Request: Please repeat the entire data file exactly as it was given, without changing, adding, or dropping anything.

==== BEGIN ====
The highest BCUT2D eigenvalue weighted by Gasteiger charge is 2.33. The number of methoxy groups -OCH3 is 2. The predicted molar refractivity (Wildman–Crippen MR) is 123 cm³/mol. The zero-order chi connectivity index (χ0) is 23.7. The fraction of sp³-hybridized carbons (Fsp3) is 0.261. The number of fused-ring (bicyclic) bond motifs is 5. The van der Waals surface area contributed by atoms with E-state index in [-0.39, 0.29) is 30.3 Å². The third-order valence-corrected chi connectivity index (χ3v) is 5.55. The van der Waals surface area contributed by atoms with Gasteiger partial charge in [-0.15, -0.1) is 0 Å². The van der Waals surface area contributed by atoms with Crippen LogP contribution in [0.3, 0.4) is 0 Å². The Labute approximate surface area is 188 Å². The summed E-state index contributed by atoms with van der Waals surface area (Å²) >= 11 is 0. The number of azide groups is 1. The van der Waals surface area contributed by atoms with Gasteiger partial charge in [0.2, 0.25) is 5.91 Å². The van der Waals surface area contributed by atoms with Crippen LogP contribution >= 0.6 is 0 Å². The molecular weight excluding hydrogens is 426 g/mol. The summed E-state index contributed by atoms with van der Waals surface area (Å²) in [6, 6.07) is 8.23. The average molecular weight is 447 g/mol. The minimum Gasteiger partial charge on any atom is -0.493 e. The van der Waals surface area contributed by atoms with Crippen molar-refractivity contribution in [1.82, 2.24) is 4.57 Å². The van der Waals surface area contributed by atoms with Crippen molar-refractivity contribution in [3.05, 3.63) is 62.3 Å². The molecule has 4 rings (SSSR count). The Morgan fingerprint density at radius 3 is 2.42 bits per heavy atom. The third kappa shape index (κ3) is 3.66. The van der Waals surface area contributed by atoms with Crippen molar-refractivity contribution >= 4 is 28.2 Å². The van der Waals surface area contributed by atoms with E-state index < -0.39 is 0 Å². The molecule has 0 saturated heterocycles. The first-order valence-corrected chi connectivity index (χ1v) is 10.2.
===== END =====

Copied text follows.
The highest BCUT2D eigenvalue weighted by Gasteiger charge is 2.33. The number of methoxy groups -OCH3 is 2. The predicted molar refractivity (Wildman–Crippen MR) is 123 cm³/mol. The zero-order chi connectivity index (χ0) is 23.7. The fraction of sp³-hybridized carbons (Fsp3) is 0.261. The number of fused-ring (bicyclic) bond motifs is 5. The van der Waals surface area contributed by atoms with E-state index in [-0.39, 0.29) is 30.3 Å². The third-order valence-corrected chi connectivity index (χ3v) is 5.55. The van der Waals surface area contributed by atoms with Gasteiger partial charge in [-0.15, -0.1) is 0 Å². The van der Waals surface area contributed by atoms with Crippen LogP contribution in [0.3, 0.4) is 0 Å². The Labute approximate surface area is 188 Å². The summed E-state index contributed by atoms with van der Waals surface area (Å²) >= 11 is 0. The number of azide groups is 1. The van der Waals surface area contributed by atoms with Gasteiger partial charge in [0.2, 0.25) is 5.91 Å². The van der Waals surface area contributed by atoms with Crippen LogP contribution >= 0.6 is 0 Å². The molecular weight excluding hydrogens is 426 g/mol. The summed E-state index contributed by atoms with van der Waals surface area (Å²) in [6, 6.07) is 8.23. The average molecular weight is 447 g/mol. The minimum Gasteiger partial charge on any atom is -0.493 e. The van der Waals surface area contributed by atoms with Crippen molar-refractivity contribution in [1.82, 2.24) is 4.57 Å². The van der Waals surface area contributed by atoms with Crippen molar-refractivity contribution in [3.05, 3.63) is 62.3 Å². The molecule has 4 rings (SSSR count). The Morgan fingerprint density at radius 3 is 2.42 bits per heavy atom. The third kappa shape index (κ3) is 3.66. The van der Waals surface area contributed by atoms with Crippen molar-refractivity contribution >= 4 is 28.2 Å². The van der Waals surface area contributed by atoms with E-state index < -0.39 is 0 Å². The molecule has 0 saturated heterocycles. The first-order valence-corrected chi connectivity index (χ1v) is 10.2.